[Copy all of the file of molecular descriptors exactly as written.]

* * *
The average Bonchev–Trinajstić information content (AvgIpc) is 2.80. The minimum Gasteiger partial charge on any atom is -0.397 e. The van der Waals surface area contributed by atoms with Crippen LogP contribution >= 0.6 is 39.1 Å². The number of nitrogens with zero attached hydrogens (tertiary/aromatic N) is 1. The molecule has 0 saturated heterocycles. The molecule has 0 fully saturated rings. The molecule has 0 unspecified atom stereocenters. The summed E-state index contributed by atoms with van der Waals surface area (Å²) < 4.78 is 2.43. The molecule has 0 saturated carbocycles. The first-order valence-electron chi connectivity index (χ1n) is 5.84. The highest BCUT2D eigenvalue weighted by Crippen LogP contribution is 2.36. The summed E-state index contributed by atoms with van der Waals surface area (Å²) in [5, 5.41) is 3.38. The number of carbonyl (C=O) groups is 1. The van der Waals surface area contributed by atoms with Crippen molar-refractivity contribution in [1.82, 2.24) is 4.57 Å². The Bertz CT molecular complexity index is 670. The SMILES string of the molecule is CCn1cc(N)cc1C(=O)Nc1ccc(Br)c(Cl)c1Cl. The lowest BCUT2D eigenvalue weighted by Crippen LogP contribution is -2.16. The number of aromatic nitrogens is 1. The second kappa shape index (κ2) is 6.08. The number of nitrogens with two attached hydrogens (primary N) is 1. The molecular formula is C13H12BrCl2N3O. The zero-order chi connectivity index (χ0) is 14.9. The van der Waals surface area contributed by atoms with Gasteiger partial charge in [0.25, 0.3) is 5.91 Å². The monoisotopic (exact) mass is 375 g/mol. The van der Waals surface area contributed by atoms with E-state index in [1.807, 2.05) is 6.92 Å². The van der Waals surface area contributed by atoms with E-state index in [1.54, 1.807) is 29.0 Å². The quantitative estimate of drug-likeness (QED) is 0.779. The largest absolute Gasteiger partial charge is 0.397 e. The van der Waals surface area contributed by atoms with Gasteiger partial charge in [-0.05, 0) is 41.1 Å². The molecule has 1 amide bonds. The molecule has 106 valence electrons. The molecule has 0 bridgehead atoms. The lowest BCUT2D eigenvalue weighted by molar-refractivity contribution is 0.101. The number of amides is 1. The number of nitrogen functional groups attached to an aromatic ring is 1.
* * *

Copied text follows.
The average Bonchev–Trinajstić information content (AvgIpc) is 2.80. The minimum Gasteiger partial charge on any atom is -0.397 e. The van der Waals surface area contributed by atoms with Crippen LogP contribution >= 0.6 is 39.1 Å². The number of nitrogens with zero attached hydrogens (tertiary/aromatic N) is 1. The molecule has 0 saturated heterocycles. The molecule has 0 fully saturated rings. The molecule has 0 unspecified atom stereocenters. The summed E-state index contributed by atoms with van der Waals surface area (Å²) < 4.78 is 2.43. The molecule has 0 saturated carbocycles. The first-order valence-electron chi connectivity index (χ1n) is 5.84. The highest BCUT2D eigenvalue weighted by Crippen LogP contribution is 2.36. The summed E-state index contributed by atoms with van der Waals surface area (Å²) in [5, 5.41) is 3.38. The number of carbonyl (C=O) groups is 1. The van der Waals surface area contributed by atoms with Crippen molar-refractivity contribution in [1.82, 2.24) is 4.57 Å². The Bertz CT molecular complexity index is 670. The SMILES string of the molecule is CCn1cc(N)cc1C(=O)Nc1ccc(Br)c(Cl)c1Cl. The lowest BCUT2D eigenvalue weighted by Crippen LogP contribution is -2.16. The number of aromatic nitrogens is 1. The second kappa shape index (κ2) is 6.08. The number of nitrogens with two attached hydrogens (primary N) is 1. The molecular formula is C13H12BrCl2N3O. The zero-order chi connectivity index (χ0) is 14.9. The van der Waals surface area contributed by atoms with Gasteiger partial charge in [0.25, 0.3) is 5.91 Å². The monoisotopic (exact) mass is 375 g/mol. The van der Waals surface area contributed by atoms with E-state index in [1.807, 2.05) is 6.92 Å². The van der Waals surface area contributed by atoms with E-state index in [1.54, 1.807) is 29.0 Å². The quantitative estimate of drug-likeness (QED) is 0.779. The largest absolute Gasteiger partial charge is 0.397 e. The van der Waals surface area contributed by atoms with Gasteiger partial charge in [-0.05, 0) is 41.1 Å². The molecule has 1 amide bonds. The molecule has 106 valence electrons. The molecule has 0 bridgehead atoms. The lowest BCUT2D eigenvalue weighted by molar-refractivity contribution is 0.101. The number of amides is 1. The number of nitrogen functional groups attached to an aromatic ring is 1.